What does that all mean for McVay? Should teams want him? Should he want to leave?

It’s a question that has nothing to do with age. If McVay is as good an interview as has been reported and is wowing clubs now, why would he accept any offer from Buffalo, Los Angeles, San Diego or San Francisco — four of the most unstable franchises in the NFL? Buffalo has nothing to offer an offensive coach, Los Angeles has Jared Goff and a ownership group content with 7-9 seasons, San Diego could be playing next season in Des Moines for all we know, and the Niners are so dysfunctional they make the Browns seem like a model of stability. Only Denver should pique his interest. The offense doesn’t have much to speak of right now, but with a solid owner and front office, plus that defense, it’s easily the most attractive gig. The biggest problem those four youngest coaches made was going to a bad situation. Mike Tomlin replaced Bill Cowher who replaced Chuck Noll. That’s not to say what they’ve done is easy, but it certainly gives them a leg up on someone who was in Cincinnati in 1992.

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Waiting has its drawbacks for McVay, too. Eighty percent of all coaching vacancies come open when a team is floundering. It’s not like you can pick and choose your spots. Situations like Denver this year, the Giants last year and the Falcons the year before have a bigger upside thanks to stable franchises that see coaches either resign or be let go because ownership thinks they’ve gone as far as they’re going to go. San Diego could be in that group (the team’s 5-11 record could easily have been 9-7), but the uncertainty about the direction (figuratively and literally) of the franchise plus Philip Rivers’ age (35) should give a young coach pause.

There’s also something to be said for striking when the iron is hot. One year from today, McVay might be coming off a season in which his offense, with its new high-priced quarterback, was a flop. DeSean Jackson and Pierre Garcon might not be back and Jordan Reed can’t stay on the field — it’s not a stretch to see a 5-11 Redskins team by any means (it’s more likely than 11-5). His stock might not be as high, and there’s a chance he won’t get another opportunity for, say, a half-decade or more. Guys like Pat Shurmur, Steve Spagnuolo and Gregg Williams haven’t gotten another shot after taking the wrong jobs. (McDaniels hasn’t either but won’t have to wait too much longer for his chance to have a second act, like Belichick or Pete Carroll). Then there are the coaches such as Russ Grimm, Kirk Ferentz, Charlie Weis and others who were hot candidates for years and, for whatever reason, never got a shot to coach in the NFL. But if McVay is confident enough in his abilities to take a head coaching job with his experience (and he’s has never been accused of lacking swagger) then he’s confident enough to wait until he thinks he’s ready.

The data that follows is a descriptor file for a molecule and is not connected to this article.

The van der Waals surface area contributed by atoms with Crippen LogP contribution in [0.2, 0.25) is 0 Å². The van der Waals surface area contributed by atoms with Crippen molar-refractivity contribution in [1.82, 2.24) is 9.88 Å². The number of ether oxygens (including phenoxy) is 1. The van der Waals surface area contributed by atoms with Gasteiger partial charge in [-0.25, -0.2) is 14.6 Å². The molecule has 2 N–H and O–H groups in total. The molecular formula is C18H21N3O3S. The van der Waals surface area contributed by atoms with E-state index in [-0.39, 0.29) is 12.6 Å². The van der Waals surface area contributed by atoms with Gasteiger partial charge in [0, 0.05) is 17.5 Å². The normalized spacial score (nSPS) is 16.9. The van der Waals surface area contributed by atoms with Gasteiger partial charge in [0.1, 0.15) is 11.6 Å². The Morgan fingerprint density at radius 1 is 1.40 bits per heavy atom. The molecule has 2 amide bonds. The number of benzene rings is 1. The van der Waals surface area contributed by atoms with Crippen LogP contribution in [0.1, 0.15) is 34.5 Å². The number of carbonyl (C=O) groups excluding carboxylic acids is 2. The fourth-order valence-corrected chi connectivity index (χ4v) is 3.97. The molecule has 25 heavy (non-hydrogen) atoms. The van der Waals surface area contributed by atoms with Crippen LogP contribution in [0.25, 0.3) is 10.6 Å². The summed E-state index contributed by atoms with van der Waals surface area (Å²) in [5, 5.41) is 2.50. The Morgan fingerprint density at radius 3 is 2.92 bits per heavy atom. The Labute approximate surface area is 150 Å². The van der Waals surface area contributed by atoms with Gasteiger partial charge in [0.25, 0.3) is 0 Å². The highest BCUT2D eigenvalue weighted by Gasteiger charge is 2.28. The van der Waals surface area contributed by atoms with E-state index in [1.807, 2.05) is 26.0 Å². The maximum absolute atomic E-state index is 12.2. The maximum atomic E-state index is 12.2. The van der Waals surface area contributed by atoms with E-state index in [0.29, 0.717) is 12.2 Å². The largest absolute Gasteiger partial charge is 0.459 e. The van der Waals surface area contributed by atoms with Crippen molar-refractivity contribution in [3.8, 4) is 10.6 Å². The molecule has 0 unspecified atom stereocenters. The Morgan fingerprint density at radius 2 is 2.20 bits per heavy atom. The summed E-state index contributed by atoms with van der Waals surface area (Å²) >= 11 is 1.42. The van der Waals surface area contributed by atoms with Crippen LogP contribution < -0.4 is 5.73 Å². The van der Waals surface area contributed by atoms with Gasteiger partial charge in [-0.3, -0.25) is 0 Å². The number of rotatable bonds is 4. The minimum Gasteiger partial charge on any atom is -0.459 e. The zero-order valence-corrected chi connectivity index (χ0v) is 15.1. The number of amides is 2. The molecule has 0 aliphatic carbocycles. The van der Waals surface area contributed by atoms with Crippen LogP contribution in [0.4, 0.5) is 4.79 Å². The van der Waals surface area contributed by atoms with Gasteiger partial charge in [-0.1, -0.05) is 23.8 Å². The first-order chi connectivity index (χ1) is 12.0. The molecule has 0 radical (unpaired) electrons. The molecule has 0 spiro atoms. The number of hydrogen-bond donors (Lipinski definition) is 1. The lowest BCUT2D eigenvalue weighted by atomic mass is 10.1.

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Kiffin didn’t flame out because he was 31, he flamed out because he’s proven to be someone who firebombs bridges, as evidenced by getting fired by Nick Saban one week before what was to be a record-setting national championship for Alabama. Morris was never a coordinator on the pro level (and was for only one year in college for a middling Kansas State team). Dave Shula = nepotizzzzz. And McDaniels has admitted he was immature in his 28 games as head coach of the Broncos. (“I made a lot of mistakes there,” he said. “But I think it was a great learning experience for myself, and hopefully I’ve grown from that and will continue to grow from that.” The biggest thing was that he wasn’t a good listener. Ahh, the hubris of youth.)

Sean McVay could stand to learn from those examples. It’s not that he’s not ready to be an NFL head coach. He just might be more ready down the road and with a team built for success.